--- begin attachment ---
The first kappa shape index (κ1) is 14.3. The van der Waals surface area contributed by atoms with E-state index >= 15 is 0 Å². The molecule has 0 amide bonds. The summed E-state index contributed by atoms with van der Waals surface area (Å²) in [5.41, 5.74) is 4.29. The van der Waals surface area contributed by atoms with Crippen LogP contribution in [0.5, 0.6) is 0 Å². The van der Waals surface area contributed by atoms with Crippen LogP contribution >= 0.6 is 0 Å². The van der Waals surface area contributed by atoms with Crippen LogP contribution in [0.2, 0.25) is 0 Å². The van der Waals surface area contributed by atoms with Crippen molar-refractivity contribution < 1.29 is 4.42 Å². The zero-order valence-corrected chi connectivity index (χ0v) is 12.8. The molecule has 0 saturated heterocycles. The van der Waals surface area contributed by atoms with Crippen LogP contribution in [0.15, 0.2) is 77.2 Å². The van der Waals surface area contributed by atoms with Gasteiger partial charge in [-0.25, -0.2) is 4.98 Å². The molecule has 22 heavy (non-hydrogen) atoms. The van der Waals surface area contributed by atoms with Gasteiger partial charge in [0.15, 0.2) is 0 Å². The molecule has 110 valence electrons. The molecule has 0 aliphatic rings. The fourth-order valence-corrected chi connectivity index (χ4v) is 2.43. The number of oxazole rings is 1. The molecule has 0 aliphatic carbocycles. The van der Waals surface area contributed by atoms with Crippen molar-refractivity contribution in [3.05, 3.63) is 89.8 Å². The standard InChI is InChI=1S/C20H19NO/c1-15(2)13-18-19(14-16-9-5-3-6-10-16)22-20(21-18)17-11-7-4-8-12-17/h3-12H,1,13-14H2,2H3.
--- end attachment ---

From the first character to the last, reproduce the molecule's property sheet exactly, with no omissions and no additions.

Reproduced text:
The first kappa shape index (κ1) is 14.3. The van der Waals surface area contributed by atoms with E-state index >= 15 is 0 Å². The molecule has 0 amide bonds. The summed E-state index contributed by atoms with van der Waals surface area (Å²) in [5.41, 5.74) is 4.29. The van der Waals surface area contributed by atoms with Crippen LogP contribution in [0.5, 0.6) is 0 Å². The van der Waals surface area contributed by atoms with Crippen LogP contribution >= 0.6 is 0 Å². The van der Waals surface area contributed by atoms with Crippen LogP contribution in [0.2, 0.25) is 0 Å². The van der Waals surface area contributed by atoms with Crippen molar-refractivity contribution < 1.29 is 4.42 Å². The zero-order valence-corrected chi connectivity index (χ0v) is 12.8. The molecule has 0 saturated heterocycles. The van der Waals surface area contributed by atoms with Crippen LogP contribution in [0.15, 0.2) is 77.2 Å². The van der Waals surface area contributed by atoms with Gasteiger partial charge in [-0.25, -0.2) is 4.98 Å². The molecule has 22 heavy (non-hydrogen) atoms. The van der Waals surface area contributed by atoms with Gasteiger partial charge in [0.15, 0.2) is 0 Å². The molecule has 110 valence electrons. The molecule has 0 aliphatic rings. The fourth-order valence-corrected chi connectivity index (χ4v) is 2.43. The number of oxazole rings is 1. The molecule has 0 aliphatic carbocycles. The van der Waals surface area contributed by atoms with Crippen molar-refractivity contribution in [3.05, 3.63) is 89.8 Å². The standard InChI is InChI=1S/C20H19NO/c1-15(2)13-18-19(14-16-9-5-3-6-10-16)22-20(21-18)17-11-7-4-8-12-17/h3-12H,1,13-14H2,2H3.